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Holocaust centre: Leaders ‘minimised Polish persecution’


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Mr Netanyahu was accused by Yad Vashem of “grave errors and deceptions”

Israel’s Holocaust memorial centre has accused the Israeli and Polish leaders of minimising Polish persecution of Jews during the Holocaust.

Benjamin Netanyahu and Mateusz Morawiecki had made a statement saying that Polish networks had tried to help Jews during the Nazi occupation.

But Yad Vashem said their statement was an “offence to historical truth”.

It came after Poland agreed to change a law aimed at preventing people saying the country conspired in the Holocaust.

The controversial law now no longer carries the threat of up to three years in jail. It had drawn condemnation from Israel, the US and France.

In their statement, Mr Netanyahu and Mr Morawiecki praised the Polish wartime government-in-exile, saying it tried to “raise awareness among Western allies of the systematic murder” of Polish Jews.

They also said structures of the Polish underground state supervised by the Polish government-in-exile “created a mechanism of systematic help and support to Jewish people”.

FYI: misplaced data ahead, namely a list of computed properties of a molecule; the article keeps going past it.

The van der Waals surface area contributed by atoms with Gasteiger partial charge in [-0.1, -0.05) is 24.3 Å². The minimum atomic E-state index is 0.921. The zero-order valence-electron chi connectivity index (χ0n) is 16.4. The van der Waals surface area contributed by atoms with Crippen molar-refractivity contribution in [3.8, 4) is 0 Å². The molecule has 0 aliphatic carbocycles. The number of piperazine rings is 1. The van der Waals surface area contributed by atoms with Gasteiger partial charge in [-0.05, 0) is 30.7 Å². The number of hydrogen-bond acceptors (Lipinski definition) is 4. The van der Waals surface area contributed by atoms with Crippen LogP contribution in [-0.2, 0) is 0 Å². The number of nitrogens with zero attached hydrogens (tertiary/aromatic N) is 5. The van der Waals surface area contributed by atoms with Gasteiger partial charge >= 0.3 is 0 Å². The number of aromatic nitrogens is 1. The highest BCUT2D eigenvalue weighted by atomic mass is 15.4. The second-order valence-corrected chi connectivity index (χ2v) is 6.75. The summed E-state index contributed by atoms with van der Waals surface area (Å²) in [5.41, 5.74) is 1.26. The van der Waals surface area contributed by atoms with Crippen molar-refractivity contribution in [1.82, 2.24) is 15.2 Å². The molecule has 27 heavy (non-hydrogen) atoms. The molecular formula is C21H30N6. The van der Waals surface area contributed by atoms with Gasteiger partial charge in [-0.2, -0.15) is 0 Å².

However Yad Vashem said this contradicted decades of historical research and contained “grave errors and deceptions”.

It said much of the Polish resistance in its various movements “not only failed to help Jews, but was also not infrequently actively involved in persecuting them”.

Polish assistance to Jews during the Holocaust was “relatively rare”, Yad Vashem said, and “attacks against and even the murder of Jews were widespread”.

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Poland has long objected to phrases which suggest shared responsibility during Nazi occupation

Yad Vashem also said the essence of Poland’s law remained unchanged, despite having earlier praised the change as a “positive development”.

It said the revised law included the possibility of “real harm to researchers, unimpeded research, and the historical memory of the Holocaust”.

Poland’s ruling Law and Justice party has focused on the behaviour of Poles during the Second World War, and says previous Polish governments have taught young Poles to be ashamed of their history.

The controversial legislation was partially designed to prevent the use of the phrase “Polish death camps” – referring to Nazi death camps such as Auschwitz – in international media and elsewhere.

However it explicitly referred to complicity in Nazi crimes by the Polish nation or state.

During World War Two, Poland suffered brutal occupation by the Nazi and Soviet regimes and more than five million Polish citizens, three million of them Jews, died.

Holocaust centre: Leaders ‘minimised Polish persecution’}

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